A bump clause can be a valuable tool in your real estate agent toolkit—if you know how to use it correctly. In essence, it allows a seller to enter into a contract with a buyer while still holding out for a better offer. This allows you to continue marketing the property while the deal goes through. More importantly, it gives the seller peace of mind.

When to Use It

Usually, a bump clause comes into play when a buyer’s offer is contingent on selling their current home first. Sellers naturally want to get the best offer possible—and that means not only the best price, but also the fastest close. If the seller is hesitant to sign a contract with a home-sale contingency, a bump clause may ease their fears.

Bump clauses are more common in transitional or cooling markets. If properties are moving quickly, there’s less need. When homes are sitting on the market for months, however, a bump clause can also make the seller more receptive to an offer they might otherwise reject, since they’ll feel like they’re keeping their options open.

How it Works

If the seller gets another offer, they have to contact the buyer and let them know. Then the buyer needs to respond within a set time period. If they’ve sold their home or want to drop their original contingency, the deal will still go through. If they fail to respond or can’t drop the contingency, then the contract terminates and the seller can move forward with the new offer.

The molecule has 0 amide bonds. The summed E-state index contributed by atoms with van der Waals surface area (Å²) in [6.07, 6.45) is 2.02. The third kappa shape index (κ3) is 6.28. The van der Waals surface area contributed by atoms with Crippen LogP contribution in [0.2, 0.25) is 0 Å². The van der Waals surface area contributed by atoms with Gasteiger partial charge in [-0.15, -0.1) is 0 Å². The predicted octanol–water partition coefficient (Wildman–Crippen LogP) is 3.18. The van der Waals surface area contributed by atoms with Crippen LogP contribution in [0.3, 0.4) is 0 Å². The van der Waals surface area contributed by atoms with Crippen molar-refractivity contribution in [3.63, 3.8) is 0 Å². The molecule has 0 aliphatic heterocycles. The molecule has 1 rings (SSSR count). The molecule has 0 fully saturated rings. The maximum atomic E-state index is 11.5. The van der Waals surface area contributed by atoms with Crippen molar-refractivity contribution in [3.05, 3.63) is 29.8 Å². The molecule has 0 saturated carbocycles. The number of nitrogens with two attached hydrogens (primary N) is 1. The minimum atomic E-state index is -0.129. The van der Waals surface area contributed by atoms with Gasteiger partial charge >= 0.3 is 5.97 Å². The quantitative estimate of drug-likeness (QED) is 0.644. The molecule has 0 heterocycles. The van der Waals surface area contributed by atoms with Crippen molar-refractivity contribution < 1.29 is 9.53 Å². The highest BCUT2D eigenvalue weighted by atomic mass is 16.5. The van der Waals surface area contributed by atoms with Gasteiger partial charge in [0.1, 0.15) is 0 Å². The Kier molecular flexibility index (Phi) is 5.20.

It’s important to note that if offer was contingent on the buyer selling their own home first, then once that sale goes through the bump clause is no longer in play and you must stop marketing the property.

Advice for Buyers

If a second offer comes through, buyers may feel pressure to waive their home-sale contingency in order to secure their new home. However, that can backfire and lead to the burden of two mortgages, or to losing the money they put down on the original contract if they’re forced to back out.

Make sure that you’re not only working with your client but also the other listing agent to shepherd all parties through the process. Panicky buyers and overeager sellers can make this a challenging prospect, but the truth is that most contracts with bump clauses still go through smoothly.

Advice for Sellers

A bump clause can be a boon for a seller when other potential buyers show interest. If you already have an offer, it’s easier to negotiate for more money or a contract without troublesome contingencies. But beware getting too greedy! The seller may only be focused on the bottom line, but there’s more to an offer than the dollar figure. A buyer with stellar credit and a home-sale contingency may still be a much better than a buyer with poor credit who’s ready to move in immediately, so do your due diligence.